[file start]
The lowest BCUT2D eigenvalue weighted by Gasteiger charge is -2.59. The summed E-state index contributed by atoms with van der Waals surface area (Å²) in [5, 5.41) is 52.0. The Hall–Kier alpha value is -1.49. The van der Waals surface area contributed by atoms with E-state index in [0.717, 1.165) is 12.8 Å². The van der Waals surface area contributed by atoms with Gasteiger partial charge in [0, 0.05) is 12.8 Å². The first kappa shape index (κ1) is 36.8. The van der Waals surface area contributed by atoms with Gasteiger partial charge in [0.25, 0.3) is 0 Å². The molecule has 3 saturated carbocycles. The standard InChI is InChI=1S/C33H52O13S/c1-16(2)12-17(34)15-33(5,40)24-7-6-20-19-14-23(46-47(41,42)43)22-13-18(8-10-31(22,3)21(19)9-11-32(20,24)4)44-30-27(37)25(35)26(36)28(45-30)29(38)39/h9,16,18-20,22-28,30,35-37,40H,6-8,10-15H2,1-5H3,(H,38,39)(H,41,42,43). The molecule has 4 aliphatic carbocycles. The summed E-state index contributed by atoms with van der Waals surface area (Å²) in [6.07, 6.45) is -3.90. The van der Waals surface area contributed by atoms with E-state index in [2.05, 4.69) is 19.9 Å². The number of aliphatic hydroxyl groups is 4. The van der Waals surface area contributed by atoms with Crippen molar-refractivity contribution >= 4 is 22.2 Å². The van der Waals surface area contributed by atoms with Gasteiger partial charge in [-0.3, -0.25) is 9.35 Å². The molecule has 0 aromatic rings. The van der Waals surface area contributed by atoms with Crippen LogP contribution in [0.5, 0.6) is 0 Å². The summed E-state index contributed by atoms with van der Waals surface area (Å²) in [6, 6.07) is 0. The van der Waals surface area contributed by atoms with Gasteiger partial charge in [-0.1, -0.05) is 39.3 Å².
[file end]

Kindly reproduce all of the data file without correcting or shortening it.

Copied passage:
The lowest BCUT2D eigenvalue weighted by Gasteiger charge is -2.59. The summed E-state index contributed by atoms with van der Waals surface area (Å²) in [5, 5.41) is 52.0. The Hall–Kier alpha value is -1.49. The van der Waals surface area contributed by atoms with E-state index in [0.717, 1.165) is 12.8 Å². The van der Waals surface area contributed by atoms with Gasteiger partial charge in [0, 0.05) is 12.8 Å². The first kappa shape index (κ1) is 36.8. The van der Waals surface area contributed by atoms with Gasteiger partial charge in [0.25, 0.3) is 0 Å². The molecule has 3 saturated carbocycles. The standard InChI is InChI=1S/C33H52O13S/c1-16(2)12-17(34)15-33(5,40)24-7-6-20-19-14-23(46-47(41,42)43)22-13-18(8-10-31(22,3)21(19)9-11-32(20,24)4)44-30-27(37)25(35)26(36)28(45-30)29(38)39/h9,16,18-20,22-28,30,35-37,40H,6-8,10-15H2,1-5H3,(H,38,39)(H,41,42,43). The molecule has 4 aliphatic carbocycles. The summed E-state index contributed by atoms with van der Waals surface area (Å²) in [6.07, 6.45) is -3.90. The van der Waals surface area contributed by atoms with E-state index in [2.05, 4.69) is 19.9 Å². The number of aliphatic hydroxyl groups is 4. The van der Waals surface area contributed by atoms with Crippen molar-refractivity contribution >= 4 is 22.2 Å². The van der Waals surface area contributed by atoms with Gasteiger partial charge in [-0.3, -0.25) is 9.35 Å². The molecule has 0 aromatic rings. The van der Waals surface area contributed by atoms with Crippen LogP contribution in [0.5, 0.6) is 0 Å². The summed E-state index contributed by atoms with van der Waals surface area (Å²) in [6, 6.07) is 0. The van der Waals surface area contributed by atoms with Gasteiger partial charge in [-0.1, -0.05) is 39.3 Å².